Community soup
Manna Soup Kitchen struggles to meet demand

SideStory: Soup for the soul

Manna Soup Kitchen volunteer Bob Kennedy, left, preps some veggies while Jim McLaughlin, right  gets some PB&J’s ready for action on Tuesday morning. After more than 20 years on the frontlines in the local battle against hunger, Manna is facing tough times due to increased demand and decreased donations./Photo by Stephen Eginoire

by Will Sands

Durango is no stranger to hunger pains, and when it comes to feeding the hungry there is really only one game in town – the Manna Soup Kitchen. More and more Durangoans are turning to Manna for sustenance during these difficult economic times. However, the soup kitchen is also facing financial challenges of its own.

During the winter of 1986, a woman was found dead inside a horse stall at the

“We’re pretty much on the front lines of hunger in Durango,” said Sarah Comerford, Manna’s executive director. “This is sustenance for so many people in Durango. The fact is that without Manna, many people just wouldn’t eat.”

However, Manna is also facing the biggest challenges of its nearly quarter century life. Hunger is at an all-time high in Durango, and demand for food is beginning to outstrip the kitchen’s financial supply. During the month of September, Manna served up 4,333 meals, more thanLa Plata County Fairgrounds. She had scratched the words “nobody cares” into the stall’s wall just before succumbing to starvation. The Durango community responded that spring and founded the Manna Soup Kitchen, serving meals at the Spanish Assembly of God Church. Manna moved into its permanent home, at 1100 Avenida del Sol, in 2002 and Durango’s hungry have benefited from breakfasts and lunches complete with a modern kitchen, dining hall, laundry and shower facilities, and vegetable garden ever since.

“We’re serving approximately 30 percent more people than last year,” explained Comerford. “That’s coupled with the fact that our cash contributions are approximately 30 percent lower than last year. We’re feeding more with less.”

Comerford came on board at Manna two months ago, largely in an effort to reverse this trend. The hope is that her background in corporate and donor relations can boost the coffers at Manna and keep the food flowing in coming months and years. Considering that federal funding only accounts for $5,000 of the soup kitchen’s annual operating budget, private donors and foundation funding are currently in high demand.

“We get incredible amounts of food donated from local groceries, farms, restaurants and individuals,” said Warren Smith, Manna’s kitchen manager. “Our operating budget is another matter. We have the food but how are we going to keep the lights on?”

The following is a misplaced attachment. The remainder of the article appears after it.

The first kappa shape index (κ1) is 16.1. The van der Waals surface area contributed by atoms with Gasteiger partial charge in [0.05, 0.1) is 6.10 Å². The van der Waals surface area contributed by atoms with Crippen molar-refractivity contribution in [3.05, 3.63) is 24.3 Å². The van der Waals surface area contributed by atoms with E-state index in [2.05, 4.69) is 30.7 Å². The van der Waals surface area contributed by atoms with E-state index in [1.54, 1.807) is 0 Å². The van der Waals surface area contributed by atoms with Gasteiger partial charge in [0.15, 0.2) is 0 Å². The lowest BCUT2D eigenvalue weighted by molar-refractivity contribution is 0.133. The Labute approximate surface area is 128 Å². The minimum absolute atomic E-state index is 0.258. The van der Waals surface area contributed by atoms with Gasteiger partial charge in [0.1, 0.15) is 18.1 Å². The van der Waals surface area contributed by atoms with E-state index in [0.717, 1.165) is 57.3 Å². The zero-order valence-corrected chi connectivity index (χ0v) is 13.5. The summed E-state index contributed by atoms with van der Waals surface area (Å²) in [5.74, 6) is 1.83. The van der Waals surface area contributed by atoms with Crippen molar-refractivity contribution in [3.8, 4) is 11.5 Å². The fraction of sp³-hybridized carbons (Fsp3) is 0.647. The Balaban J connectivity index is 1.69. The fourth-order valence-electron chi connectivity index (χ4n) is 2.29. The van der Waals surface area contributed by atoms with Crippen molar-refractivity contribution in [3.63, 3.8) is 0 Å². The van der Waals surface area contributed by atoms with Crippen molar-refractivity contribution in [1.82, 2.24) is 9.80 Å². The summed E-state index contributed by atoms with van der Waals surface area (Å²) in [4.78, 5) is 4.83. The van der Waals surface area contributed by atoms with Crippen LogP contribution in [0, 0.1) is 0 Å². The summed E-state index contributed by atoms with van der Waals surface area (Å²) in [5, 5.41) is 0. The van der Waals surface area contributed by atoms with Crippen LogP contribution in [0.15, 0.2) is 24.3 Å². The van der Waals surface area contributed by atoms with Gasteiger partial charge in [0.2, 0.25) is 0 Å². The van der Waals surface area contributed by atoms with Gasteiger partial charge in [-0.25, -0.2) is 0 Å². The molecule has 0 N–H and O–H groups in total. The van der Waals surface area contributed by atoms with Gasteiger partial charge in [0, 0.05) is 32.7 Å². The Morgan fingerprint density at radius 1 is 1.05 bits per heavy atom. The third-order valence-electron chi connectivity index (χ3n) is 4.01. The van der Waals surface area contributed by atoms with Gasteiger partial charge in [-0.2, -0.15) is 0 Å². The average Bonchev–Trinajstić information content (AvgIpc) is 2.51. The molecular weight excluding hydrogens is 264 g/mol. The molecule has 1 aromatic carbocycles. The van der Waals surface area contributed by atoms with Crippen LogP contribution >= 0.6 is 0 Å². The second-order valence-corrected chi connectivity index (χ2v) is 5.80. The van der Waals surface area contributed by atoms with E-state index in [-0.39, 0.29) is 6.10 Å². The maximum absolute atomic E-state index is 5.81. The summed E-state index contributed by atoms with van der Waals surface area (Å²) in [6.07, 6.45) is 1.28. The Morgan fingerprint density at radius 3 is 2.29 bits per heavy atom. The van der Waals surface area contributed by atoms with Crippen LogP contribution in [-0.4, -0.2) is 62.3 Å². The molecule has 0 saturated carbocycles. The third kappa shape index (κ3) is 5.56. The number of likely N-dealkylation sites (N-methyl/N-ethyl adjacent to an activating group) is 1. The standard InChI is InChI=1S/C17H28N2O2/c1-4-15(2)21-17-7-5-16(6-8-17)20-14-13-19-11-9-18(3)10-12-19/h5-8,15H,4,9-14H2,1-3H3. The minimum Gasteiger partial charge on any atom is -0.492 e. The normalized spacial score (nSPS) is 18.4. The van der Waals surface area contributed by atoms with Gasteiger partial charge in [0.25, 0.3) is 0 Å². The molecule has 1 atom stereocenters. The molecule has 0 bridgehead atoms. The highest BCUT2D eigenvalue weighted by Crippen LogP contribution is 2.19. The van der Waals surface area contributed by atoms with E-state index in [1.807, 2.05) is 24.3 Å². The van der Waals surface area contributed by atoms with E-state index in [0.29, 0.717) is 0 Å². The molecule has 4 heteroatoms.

Manna is currently working to forge partnerships with other nonprofits and has started on the quest for grant funding. However, private donations are what really keep the ovens cooking at Manna, and the kitchen must once again reach out to the Durango community.

Food cans line the shelves at Manna. The soup kitchen recently started using “Care & Share,” a Southern Colorado food bank that charges 19 cents a pound for food. “The canned food drive is out,” said Manna Director Sarah Comerford after buying 808 pounds of food for just $135 last week./Photo by Stephen Eginoire

“I don’t even know what we’re going to look like next year,” Comerford said. “The fact is that we can’t depend on federal funds to keep Manna going.”

There are numerous bright points, however. Through a partnership with Care & Share, a food bank dedicated to ending hunger in Southern Colorado, Manna can leverage small financial donations into feasts. The food bank charges 19 cents a pound for food, a fact that enabled Smith to buy 808 pounds of food for only $135 last week.

“The canned food drive is out,” Smith said. “We can make the money go so much further though Care & Share.”

More than 450 volunteers from church groups, civic and private organizations, and businesses regularly turn out and cook, serve and clean at Manna. Since the soup kitchen’s inception, upwards of 1,700 Durangoans have pitched in in an effort to end hunger.

Manna’s menu may be the brightest point of all. In the last week, clients were treated to roasted beet salad complete with fresh cilantro and lime dressing; baked chicken, rice pilaf, gravy and salad; and a roast beef dinner with all the trimmings. Every lunch at Manna features fresh fruit salads, vegetable salads, cooked vegetable medleys, rice or potatoes, beef, fish, chicken or turkey. “Just because you’re poor or in a bad way right now doesn’t mean you don’t deserve a great meal,” Comerford said.

Smith concurred, saying, “These people are trying to pull themselves up by their bootstraps. They deserve great food.”

And in response to skeptics, Smith, Comerford and each of Manna’s hundreds of volunteers know that rock bottom is never that far off for any of us. One accident or medical emergency are frequently the only things separating haves and have-nots.

“We’re here for you if you need us,” Comerford concluded. “The truth is, none of us ever knows when we could be the ones standing in a soup kitchen line.”



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